The following two hypothetical cases illustrate the application of the rules outlined above:
Example I -- Agent-Beneficiary Currently Self-Employed. -- J was awarded an old-age insurance benefit of $150 a month beginning January 1968, the month in which he attained age 65. Before 1961, J had worked as a part-time life insurance salesman and had had the status of a self-employed individual under the Social Security Act. On January 1, 1961, he became a full-time life insurance agent for the R Life Insurance Company and was then an employee within the meaning of the Act. In January 1968 J became ill and relinquished his full-time contract with the R Company. He entered into a part-time contract and resumed the status of a self-employed agent under the Act.
In 1968 J received, after deducting allowable business expenses, $3,500 in renewal commissions on life insurance policies he had sold before 1961 as a self-employed agent and $1,000 in first-year (original) commissions on policies which he sold in 1968 also as a self-employed agent. He also received $4,000 in renewal commissions on individual life insurance policies sold during 1961 through 1966 while he was an employee-agent. J has no wage commissions which are 1968 earnings for work deduction purposes. The $4,000 he received in renewal commissions is wages for services he performed during 1961 through 1966 while he was an employee and, therefore, for deduction purposes, is considered as earned in those years. His 1968 earnings for purposes of work deductions under section 203 include the net amounts of $1,000 in first-year commissions on policies sold in 1968 while he was self-employed and the renewal commissions of $3,500 received in 1968 on policies sold before 1961 while he was self-employed. Thus, his 1968 total earnings for deduction purposes were $4,500.
Since his earnings exceeded $1,680 for 1968, deductions are applicable for months during which J was under age 72 and either rendered services for wages of more than $140 or rendered substantial services in self-employment. Since J was not an employee in 1968, he did not render services for wages of more than $140 during any month. Thus, deductions are applicable only with respect to J's benefits for those months in which he rendered substantial services in self-employment. (SSR 61-38; §§ 404.446 and 404.447 of the Social Security Administration Regulations, supra.)
In 1968 J worked in self-employment for 80 hours a month in May and June, 60 hours a month in October and November, 10 hours a month in March, April, July, and August and none at all in January, February, September, and December. His health restricted him to this limited single activity. After considering the time spent in the activity, the type of service being rendered, and other pertinent factors as discussed in SSR 61-38, a determination was made that J rendered substantial services in self-employment only in May, June, October, and November, and deductions must be made from benefits for those months.
Example II -- Agent-Beneficiary Currently Employed. -- S was awarded an old-age insurance benefit of $150 a month beginning January 1968, the month in which he attained age 65. Before 1961 he had worked as a general agent and had the status of a self-employed individual under the Social Security Act with respect to the insurance policies he sold. On January 1, 1961, he relinquished his position as a general agent and entered into a contract providing for full-time services as a life insurance agent for the B Life Insurance Company pursuant to which he had the status of an employee within the meaning of the Act.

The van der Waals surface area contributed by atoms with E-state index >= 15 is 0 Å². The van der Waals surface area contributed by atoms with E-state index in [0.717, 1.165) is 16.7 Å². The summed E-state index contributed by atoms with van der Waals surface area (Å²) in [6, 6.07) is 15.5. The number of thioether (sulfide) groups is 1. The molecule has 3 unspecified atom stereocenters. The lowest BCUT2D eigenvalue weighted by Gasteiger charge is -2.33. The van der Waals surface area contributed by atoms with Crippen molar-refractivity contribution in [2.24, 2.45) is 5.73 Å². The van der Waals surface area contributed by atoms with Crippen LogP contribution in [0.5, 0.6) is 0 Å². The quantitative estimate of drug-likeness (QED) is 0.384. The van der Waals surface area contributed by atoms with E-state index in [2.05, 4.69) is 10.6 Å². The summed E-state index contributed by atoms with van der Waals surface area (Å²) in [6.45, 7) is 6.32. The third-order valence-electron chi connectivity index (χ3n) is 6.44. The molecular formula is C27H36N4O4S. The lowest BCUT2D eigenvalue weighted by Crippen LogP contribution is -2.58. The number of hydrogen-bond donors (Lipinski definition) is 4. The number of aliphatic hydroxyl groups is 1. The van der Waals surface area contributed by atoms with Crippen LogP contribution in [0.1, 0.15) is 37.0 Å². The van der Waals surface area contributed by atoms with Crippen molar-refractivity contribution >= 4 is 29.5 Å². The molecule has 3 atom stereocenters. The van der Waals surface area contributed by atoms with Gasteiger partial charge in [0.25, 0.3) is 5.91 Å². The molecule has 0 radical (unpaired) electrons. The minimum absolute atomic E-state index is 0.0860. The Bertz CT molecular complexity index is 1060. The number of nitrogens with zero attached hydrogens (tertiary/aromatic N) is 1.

In 1968 while an employee, S received $5,000 in renewal commissions on individual life insurance policies which he had sold prior to 1961 (while he was self-employed) and $6,000 in renewal commissions on policies he had sold during 1961 through 1966 (while he was an employee). In addition, he sold new individual policies in March through August 1968 on which his first-year (original) commissions were $1,600 and his anticipated renewal commissions were $1,400 making his combined first-year and renewal commissions amount to $3,000 for the year and to more than $140 in each of the months March through August 1968.
In August 1968 S became ill and unable to work for the balance of 1968. During 1968, S did not earn or receive any other fees or commissions from the sale of life insurance policies and did not engage in any other business activity.
S's 1968 earnings for purposes of work deductions under section 203 were $8,000. This is the total of the renewal commissions of $5,000 he received in 1968 from the policies he sold while he was self-employed prior to 1961 and $3,000 in combined first-year and anticipated renewal commissions on the policies he sold in 1968 while he was an employee. Although the $5,000 commissions S received in 1968 from policies sold prior to 1961 are gross income from self-employment, no business expenses are deductible therefrom in figuring S's net earnings from self-employment since S was not carrying on a trade or business in 1968. The $6,000 renewal commissions paid on policies sold during the years 1961 through 1966 were earned in those years and were not current earnings. Since S rendered services for wages of more than $140 in March through August 1968, no benefits are payable to him for those 6 months. Benefits are payable for January, February, and September through December 1968 because S neither rendered services for wages of more than $140 nor rendered substantial services in self-employment in those months.
 This ruling does not apply to service fees, efficiency income, veteran's fees, persistency bonuses, collection fees, commissions from the sale of other types of insurance, or the like.